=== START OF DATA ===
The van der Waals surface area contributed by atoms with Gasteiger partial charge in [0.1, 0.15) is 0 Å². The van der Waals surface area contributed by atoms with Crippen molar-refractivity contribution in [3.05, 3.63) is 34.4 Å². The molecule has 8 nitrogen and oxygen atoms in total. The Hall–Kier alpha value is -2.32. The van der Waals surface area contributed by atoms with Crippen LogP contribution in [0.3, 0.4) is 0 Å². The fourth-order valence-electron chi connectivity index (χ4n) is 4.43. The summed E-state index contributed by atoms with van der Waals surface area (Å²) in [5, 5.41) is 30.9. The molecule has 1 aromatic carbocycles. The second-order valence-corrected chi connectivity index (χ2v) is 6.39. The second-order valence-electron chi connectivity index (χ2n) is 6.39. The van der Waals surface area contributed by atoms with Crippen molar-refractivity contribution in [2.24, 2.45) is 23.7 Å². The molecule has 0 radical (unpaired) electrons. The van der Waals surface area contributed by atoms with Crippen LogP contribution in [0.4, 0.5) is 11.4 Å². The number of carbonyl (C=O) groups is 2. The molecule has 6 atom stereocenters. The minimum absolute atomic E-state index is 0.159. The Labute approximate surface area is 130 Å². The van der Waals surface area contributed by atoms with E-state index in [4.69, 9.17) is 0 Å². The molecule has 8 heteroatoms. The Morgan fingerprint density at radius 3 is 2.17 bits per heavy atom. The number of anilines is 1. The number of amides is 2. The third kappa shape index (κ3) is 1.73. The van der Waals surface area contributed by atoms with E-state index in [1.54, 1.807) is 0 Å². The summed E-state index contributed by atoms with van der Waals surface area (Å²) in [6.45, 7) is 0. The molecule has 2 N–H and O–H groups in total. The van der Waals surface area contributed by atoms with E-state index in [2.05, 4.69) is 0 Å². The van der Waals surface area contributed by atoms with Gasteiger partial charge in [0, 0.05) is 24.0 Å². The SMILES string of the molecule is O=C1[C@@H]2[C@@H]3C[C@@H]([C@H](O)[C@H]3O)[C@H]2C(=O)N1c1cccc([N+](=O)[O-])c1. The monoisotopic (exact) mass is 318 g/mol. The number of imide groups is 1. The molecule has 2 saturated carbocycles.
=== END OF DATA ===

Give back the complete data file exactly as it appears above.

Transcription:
The van der Waals surface area contributed by atoms with Gasteiger partial charge in [0.1, 0.15) is 0 Å². The van der Waals surface area contributed by atoms with Crippen molar-refractivity contribution in [3.05, 3.63) is 34.4 Å². The molecule has 8 nitrogen and oxygen atoms in total. The Hall–Kier alpha value is -2.32. The van der Waals surface area contributed by atoms with Crippen LogP contribution in [0.3, 0.4) is 0 Å². The fourth-order valence-electron chi connectivity index (χ4n) is 4.43. The summed E-state index contributed by atoms with van der Waals surface area (Å²) in [5, 5.41) is 30.9. The molecule has 1 aromatic carbocycles. The second-order valence-corrected chi connectivity index (χ2v) is 6.39. The second-order valence-electron chi connectivity index (χ2n) is 6.39. The van der Waals surface area contributed by atoms with Crippen molar-refractivity contribution in [2.24, 2.45) is 23.7 Å². The molecule has 0 radical (unpaired) electrons. The van der Waals surface area contributed by atoms with Crippen LogP contribution in [0.4, 0.5) is 11.4 Å². The number of carbonyl (C=O) groups is 2. The molecule has 6 atom stereocenters. The minimum absolute atomic E-state index is 0.159. The Labute approximate surface area is 130 Å². The van der Waals surface area contributed by atoms with E-state index in [4.69, 9.17) is 0 Å². The molecule has 8 heteroatoms. The Morgan fingerprint density at radius 3 is 2.17 bits per heavy atom. The number of anilines is 1. The number of amides is 2. The third kappa shape index (κ3) is 1.73. The van der Waals surface area contributed by atoms with E-state index in [1.54, 1.807) is 0 Å². The summed E-state index contributed by atoms with van der Waals surface area (Å²) in [6.45, 7) is 0. The molecule has 2 N–H and O–H groups in total. The van der Waals surface area contributed by atoms with E-state index in [2.05, 4.69) is 0 Å². The van der Waals surface area contributed by atoms with Gasteiger partial charge in [0, 0.05) is 24.0 Å². The SMILES string of the molecule is O=C1[C@@H]2[C@@H]3C[C@@H]([C@H](O)[C@H]3O)[C@H]2C(=O)N1c1cccc([N+](=O)[O-])c1. The monoisotopic (exact) mass is 318 g/mol. The number of imide groups is 1. The molecule has 2 saturated carbocycles.